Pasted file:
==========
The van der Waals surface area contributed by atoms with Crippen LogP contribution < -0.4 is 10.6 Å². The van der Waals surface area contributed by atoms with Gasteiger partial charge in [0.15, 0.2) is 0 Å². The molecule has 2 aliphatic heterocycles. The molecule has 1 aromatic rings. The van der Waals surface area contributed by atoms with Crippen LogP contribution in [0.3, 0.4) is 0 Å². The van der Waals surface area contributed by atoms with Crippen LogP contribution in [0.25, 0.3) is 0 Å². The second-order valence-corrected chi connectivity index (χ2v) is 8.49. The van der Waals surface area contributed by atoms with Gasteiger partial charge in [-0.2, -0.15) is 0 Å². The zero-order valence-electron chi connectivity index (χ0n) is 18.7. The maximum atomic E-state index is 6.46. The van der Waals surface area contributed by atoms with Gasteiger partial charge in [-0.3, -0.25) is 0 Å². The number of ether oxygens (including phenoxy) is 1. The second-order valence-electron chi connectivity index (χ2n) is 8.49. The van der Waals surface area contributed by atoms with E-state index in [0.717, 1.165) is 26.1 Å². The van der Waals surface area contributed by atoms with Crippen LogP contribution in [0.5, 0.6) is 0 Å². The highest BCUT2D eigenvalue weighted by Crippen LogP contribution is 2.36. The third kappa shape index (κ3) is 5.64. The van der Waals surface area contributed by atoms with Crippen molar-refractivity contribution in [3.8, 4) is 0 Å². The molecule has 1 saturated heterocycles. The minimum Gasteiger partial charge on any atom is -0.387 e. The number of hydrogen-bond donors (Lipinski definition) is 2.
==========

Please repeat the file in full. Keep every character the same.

The van der Waals surface area contributed by atoms with Crippen LogP contribution < -0.4 is 10.6 Å². The van der Waals surface area contributed by atoms with Gasteiger partial charge in [0.15, 0.2) is 0 Å². The molecule has 2 aliphatic heterocycles. The molecule has 1 aromatic rings. The van der Waals surface area contributed by atoms with Crippen LogP contribution in [0.3, 0.4) is 0 Å². The van der Waals surface area contributed by atoms with Crippen LogP contribution in [0.25, 0.3) is 0 Å². The second-order valence-corrected chi connectivity index (χ2v) is 8.49. The van der Waals surface area contributed by atoms with Gasteiger partial charge in [-0.2, -0.15) is 0 Å². The zero-order valence-electron chi connectivity index (χ0n) is 18.7. The maximum atomic E-state index is 6.46. The van der Waals surface area contributed by atoms with Gasteiger partial charge in [-0.3, -0.25) is 0 Å². The number of ether oxygens (including phenoxy) is 1. The second-order valence-electron chi connectivity index (χ2n) is 8.49. The van der Waals surface area contributed by atoms with E-state index in [0.717, 1.165) is 26.1 Å². The van der Waals surface area contributed by atoms with Crippen LogP contribution in [0.5, 0.6) is 0 Å². The highest BCUT2D eigenvalue weighted by Crippen LogP contribution is 2.36. The third kappa shape index (κ3) is 5.64. The van der Waals surface area contributed by atoms with Crippen molar-refractivity contribution in [3.8, 4) is 0 Å². The molecule has 1 saturated heterocycles. The minimum Gasteiger partial charge on any atom is -0.387 e. The number of hydrogen-bond donors (Lipinski definition) is 2.